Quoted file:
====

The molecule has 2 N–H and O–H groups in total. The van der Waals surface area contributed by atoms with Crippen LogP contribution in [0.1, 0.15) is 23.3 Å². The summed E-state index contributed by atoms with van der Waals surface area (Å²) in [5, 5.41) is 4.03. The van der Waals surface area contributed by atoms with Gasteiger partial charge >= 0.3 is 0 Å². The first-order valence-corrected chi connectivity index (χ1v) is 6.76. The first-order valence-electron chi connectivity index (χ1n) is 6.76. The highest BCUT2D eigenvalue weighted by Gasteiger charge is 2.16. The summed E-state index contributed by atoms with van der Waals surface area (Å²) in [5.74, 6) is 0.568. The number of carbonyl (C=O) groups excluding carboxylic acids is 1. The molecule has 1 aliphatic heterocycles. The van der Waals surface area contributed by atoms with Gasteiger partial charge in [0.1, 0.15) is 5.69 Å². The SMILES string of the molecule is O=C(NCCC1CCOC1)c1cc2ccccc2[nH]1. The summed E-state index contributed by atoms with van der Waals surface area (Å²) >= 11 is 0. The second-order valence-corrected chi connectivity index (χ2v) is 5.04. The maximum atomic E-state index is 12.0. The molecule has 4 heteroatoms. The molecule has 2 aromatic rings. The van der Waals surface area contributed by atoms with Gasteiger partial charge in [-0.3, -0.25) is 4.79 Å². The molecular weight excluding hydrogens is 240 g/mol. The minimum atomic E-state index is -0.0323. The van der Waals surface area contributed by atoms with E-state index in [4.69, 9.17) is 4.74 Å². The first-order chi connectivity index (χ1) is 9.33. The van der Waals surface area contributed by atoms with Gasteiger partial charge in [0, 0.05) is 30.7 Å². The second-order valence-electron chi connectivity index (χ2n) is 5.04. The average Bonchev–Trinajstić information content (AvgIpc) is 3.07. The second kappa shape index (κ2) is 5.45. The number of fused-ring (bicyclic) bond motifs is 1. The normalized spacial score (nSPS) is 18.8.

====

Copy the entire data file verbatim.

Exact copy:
The molecule has 2 N–H and O–H groups in total. The van der Waals surface area contributed by atoms with Crippen LogP contribution in [0.1, 0.15) is 23.3 Å². The summed E-state index contributed by atoms with van der Waals surface area (Å²) in [5, 5.41) is 4.03. The van der Waals surface area contributed by atoms with Gasteiger partial charge >= 0.3 is 0 Å². The first-order valence-corrected chi connectivity index (χ1v) is 6.76. The first-order valence-electron chi connectivity index (χ1n) is 6.76. The highest BCUT2D eigenvalue weighted by Gasteiger charge is 2.16. The summed E-state index contributed by atoms with van der Waals surface area (Å²) in [5.74, 6) is 0.568. The number of carbonyl (C=O) groups excluding carboxylic acids is 1. The molecule has 1 aliphatic heterocycles. The van der Waals surface area contributed by atoms with Gasteiger partial charge in [0.1, 0.15) is 5.69 Å². The SMILES string of the molecule is O=C(NCCC1CCOC1)c1cc2ccccc2[nH]1. The summed E-state index contributed by atoms with van der Waals surface area (Å²) >= 11 is 0. The second-order valence-corrected chi connectivity index (χ2v) is 5.04. The maximum atomic E-state index is 12.0. The molecule has 4 heteroatoms. The molecule has 2 aromatic rings. The van der Waals surface area contributed by atoms with Gasteiger partial charge in [-0.3, -0.25) is 4.79 Å². The molecular weight excluding hydrogens is 240 g/mol. The minimum atomic E-state index is -0.0323. The van der Waals surface area contributed by atoms with E-state index in [4.69, 9.17) is 4.74 Å². The first-order chi connectivity index (χ1) is 9.33. The van der Waals surface area contributed by atoms with Gasteiger partial charge in [0, 0.05) is 30.7 Å². The second-order valence-electron chi connectivity index (χ2n) is 5.04. The average Bonchev–Trinajstić information content (AvgIpc) is 3.07. The second kappa shape index (κ2) is 5.45. The number of fused-ring (bicyclic) bond motifs is 1. The normalized spacial score (nSPS) is 18.8.